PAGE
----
Sky Regional Breakfast interview

RHIANNON ELSTON [HOST]: An additional $18 million to build boarding school facilities in Central Australia has been allocated to the Better, Safer Future of Central Australia Plan. This money is on top of the existing $250 million. Joining me now is Senator Anthony Chisholm, Assistant Minister for Education and Regional Development. Anthony, good morning to you. Exactly how will this money be spent?

ANTHONY CHISHOLM [ASSISTANT MINISTER]: It'll be used to upgrade existing facilities, but importantly, also build new facilities. So it will be open to schools in the area, and new providers who want to provide boarding facilities, who will be able to apply before the end of the year. It will also go through a proper merits based selection process to ensure that we're choosing the right schools to support, but it’ll also ensure that we get good value for money as well.

ELSTON: And this is for boarding schools. Why boarding schools?

CHISHOLM: Because what you see in Central Australia is that a lot of people have to travel from remote communities. They don't always have schooling in those communities, and particularly for senior schooling, and that is where somewhere like Alice Springs often provides that support. So, that's why those boarding facilities are so important, is to ensure that every young person in that area has the opportunity to get a good education, and that's what these facilities will help provide.

ELSTON: Yeah, education is obviously extremely important, but so is the safety of kids. And for some of our indigenous kids, going away from community to study is extremely daunting. What kind of support will they have to stay connected with family and community while away from home for potentially many years?

CHISHOLM: That's right. It is really important. And I'm here in Tennant Creek at the moment and they're looking at doing a boarding facility and it's taken a while to get those settings right, because they do want to ensure that they have the right support when they're at school, but also they don't lose that cultural support and family support by being away from home so much. So it is something that I'm sure will be evaluated as part of the process to ensure that we're choosing the right facilities that have the right support around the students, so that they can get that good education. But we understand that boarding school isn't for everyone, but for some places in remote areas, it's the only option, and that's why it's important government supports it.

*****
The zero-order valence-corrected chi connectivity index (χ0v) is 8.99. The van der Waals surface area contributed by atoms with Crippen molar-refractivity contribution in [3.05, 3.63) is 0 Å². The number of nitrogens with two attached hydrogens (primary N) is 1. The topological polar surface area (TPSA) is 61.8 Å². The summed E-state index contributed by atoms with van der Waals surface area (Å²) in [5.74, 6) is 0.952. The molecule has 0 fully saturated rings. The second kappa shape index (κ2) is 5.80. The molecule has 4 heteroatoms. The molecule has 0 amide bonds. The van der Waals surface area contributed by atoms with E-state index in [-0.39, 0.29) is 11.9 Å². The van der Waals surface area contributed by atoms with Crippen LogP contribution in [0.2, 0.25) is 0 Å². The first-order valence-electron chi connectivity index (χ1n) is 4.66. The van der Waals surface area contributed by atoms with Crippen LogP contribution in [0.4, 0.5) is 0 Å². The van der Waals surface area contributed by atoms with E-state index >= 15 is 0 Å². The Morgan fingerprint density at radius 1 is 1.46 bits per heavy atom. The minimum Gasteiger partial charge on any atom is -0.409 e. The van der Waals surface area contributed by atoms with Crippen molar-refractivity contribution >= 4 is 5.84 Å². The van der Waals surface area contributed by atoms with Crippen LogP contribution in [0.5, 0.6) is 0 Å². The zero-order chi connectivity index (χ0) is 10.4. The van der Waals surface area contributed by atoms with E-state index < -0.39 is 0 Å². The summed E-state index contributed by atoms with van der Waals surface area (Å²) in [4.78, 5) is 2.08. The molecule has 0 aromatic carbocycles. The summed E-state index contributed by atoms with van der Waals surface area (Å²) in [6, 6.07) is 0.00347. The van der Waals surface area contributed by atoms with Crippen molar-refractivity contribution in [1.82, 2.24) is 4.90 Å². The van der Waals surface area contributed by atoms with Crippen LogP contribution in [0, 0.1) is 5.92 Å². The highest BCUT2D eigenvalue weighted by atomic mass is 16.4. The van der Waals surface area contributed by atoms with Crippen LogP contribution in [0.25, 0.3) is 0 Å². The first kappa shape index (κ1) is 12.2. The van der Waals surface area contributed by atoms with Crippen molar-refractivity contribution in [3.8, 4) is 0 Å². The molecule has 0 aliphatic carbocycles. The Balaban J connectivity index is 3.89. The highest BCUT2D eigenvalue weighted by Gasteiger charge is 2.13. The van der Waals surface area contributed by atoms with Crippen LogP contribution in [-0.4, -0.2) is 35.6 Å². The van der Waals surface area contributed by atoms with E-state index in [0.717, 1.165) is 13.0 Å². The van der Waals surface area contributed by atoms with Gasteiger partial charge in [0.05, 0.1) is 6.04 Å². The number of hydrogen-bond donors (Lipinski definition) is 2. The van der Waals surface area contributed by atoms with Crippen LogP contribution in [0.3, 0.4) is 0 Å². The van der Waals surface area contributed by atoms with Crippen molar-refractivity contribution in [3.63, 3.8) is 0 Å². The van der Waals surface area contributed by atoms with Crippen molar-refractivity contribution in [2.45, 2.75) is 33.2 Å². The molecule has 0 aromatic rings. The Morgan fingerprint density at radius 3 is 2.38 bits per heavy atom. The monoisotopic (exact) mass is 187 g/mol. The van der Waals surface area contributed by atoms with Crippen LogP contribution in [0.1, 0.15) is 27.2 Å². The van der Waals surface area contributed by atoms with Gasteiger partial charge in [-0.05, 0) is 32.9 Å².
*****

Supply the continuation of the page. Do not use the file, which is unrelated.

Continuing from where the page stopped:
ELSTON: Well, is there any funding for improving schools in communities so that kids who don't want to leave home or aren't able to, also get strong education?

CHISHOLM: There is, and as part of the $250 million that you mentioned in the introduction, $40 million of that was going to support schools. So, I was in a school in Ti Tree yesterday and they received additional money as part of that process that they'd been able to use to improve student wellbeing and services. So, there was additional money that went to schools as part of that package. But overall, across the country, obviously over the course of this year, we need to renegotiate the school funding agreement between the Federal Government and the States and Territories so that work will be ongoing and that will be important to boost those levels of education in regional and remote communities, because we understand what a significant challenge that is.

ELSTON: You're in Tennant Creek this morning for an update on the Barkly Regional Deal. What's happening with that?

CHISHOLM: Well, we're making progress, obviously. I'm sure everyone would want to make progress quicker. We were slowed down during COVID because it was hard to build facilities in many parts of the country, including here. There's been some challenges with the Barkly Regional Council as well that I'm sure you're well aware of. But here today, I'll be able to get an update on what progress is being made and where I can help. If I've got to knock down a door or phone someone to get things happening, I'm prepared to do it. This will be my third trip in less than twelve months. So, the Federal Government is committed to ensuring that we deliver on our end of the bargain. And we want to work with our partners, Northern Territory Government, the Council, traditional owners, to ensure that we're implementing this plan and getting it right.

ELSTON: The Albanese Government promised practical measures to close the gap following the failure of the Voice referendum. Are these funding measures going to be enough to help close the many gaps that still exist?

CHISHOLM: We know it's an enormous challenge, but when you look at those important areas of housing, of education. I know the Prime Minister is going to be in Katherine today to announce that we'll be building more than 200 houses a year in remote communities. So, I think you can see from the Federal Government that we are committed to doing what we can, whether it be boarding schools, whether it be remote housing. We understand that we need to be putting money on the table, but also working constructively with the Northern Territory Government, traditional owners and remote communities to achieve this.

ELSTON: Okay. Senator Anthony Chisholm, thanks so much for your time.

CHISHOLM: Thanks, Rhiannon.